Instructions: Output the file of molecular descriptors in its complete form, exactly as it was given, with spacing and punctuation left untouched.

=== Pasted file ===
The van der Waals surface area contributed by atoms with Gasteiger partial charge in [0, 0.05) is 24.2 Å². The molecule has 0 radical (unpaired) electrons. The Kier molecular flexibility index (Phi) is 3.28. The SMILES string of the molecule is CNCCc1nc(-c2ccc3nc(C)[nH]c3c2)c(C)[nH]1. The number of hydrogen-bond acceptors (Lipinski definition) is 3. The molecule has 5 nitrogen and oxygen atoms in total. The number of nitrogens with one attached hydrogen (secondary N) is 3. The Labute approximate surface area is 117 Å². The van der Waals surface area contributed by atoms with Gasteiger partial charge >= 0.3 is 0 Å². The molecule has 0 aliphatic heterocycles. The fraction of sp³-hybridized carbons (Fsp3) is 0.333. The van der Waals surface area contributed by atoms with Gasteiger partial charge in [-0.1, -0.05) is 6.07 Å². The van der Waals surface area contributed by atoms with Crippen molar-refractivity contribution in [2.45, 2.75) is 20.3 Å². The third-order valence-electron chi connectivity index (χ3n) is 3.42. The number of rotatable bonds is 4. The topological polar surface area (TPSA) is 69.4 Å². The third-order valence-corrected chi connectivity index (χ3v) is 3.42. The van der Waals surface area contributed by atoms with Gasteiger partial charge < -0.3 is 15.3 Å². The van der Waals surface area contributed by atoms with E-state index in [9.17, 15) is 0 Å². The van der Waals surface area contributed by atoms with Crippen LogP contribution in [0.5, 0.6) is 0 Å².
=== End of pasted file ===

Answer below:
The van der Waals surface area contributed by atoms with Gasteiger partial charge in [0, 0.05) is 24.2 Å². The molecule has 0 radical (unpaired) electrons. The Kier molecular flexibility index (Phi) is 3.28. The SMILES string of the molecule is CNCCc1nc(-c2ccc3nc(C)[nH]c3c2)c(C)[nH]1. The number of hydrogen-bond acceptors (Lipinski definition) is 3. The molecule has 5 nitrogen and oxygen atoms in total. The number of nitrogens with one attached hydrogen (secondary N) is 3. The Labute approximate surface area is 117 Å². The van der Waals surface area contributed by atoms with Gasteiger partial charge >= 0.3 is 0 Å². The molecule has 0 aliphatic heterocycles. The fraction of sp³-hybridized carbons (Fsp3) is 0.333. The van der Waals surface area contributed by atoms with Gasteiger partial charge in [-0.1, -0.05) is 6.07 Å². The van der Waals surface area contributed by atoms with Crippen molar-refractivity contribution in [2.45, 2.75) is 20.3 Å². The third-order valence-electron chi connectivity index (χ3n) is 3.42. The number of rotatable bonds is 4. The topological polar surface area (TPSA) is 69.4 Å². The third-order valence-corrected chi connectivity index (χ3v) is 3.42. The van der Waals surface area contributed by atoms with Gasteiger partial charge < -0.3 is 15.3 Å². The van der Waals surface area contributed by atoms with E-state index in [9.17, 15) is 0 Å². The van der Waals surface area contributed by atoms with Crippen LogP contribution in [0.5, 0.6) is 0 Å².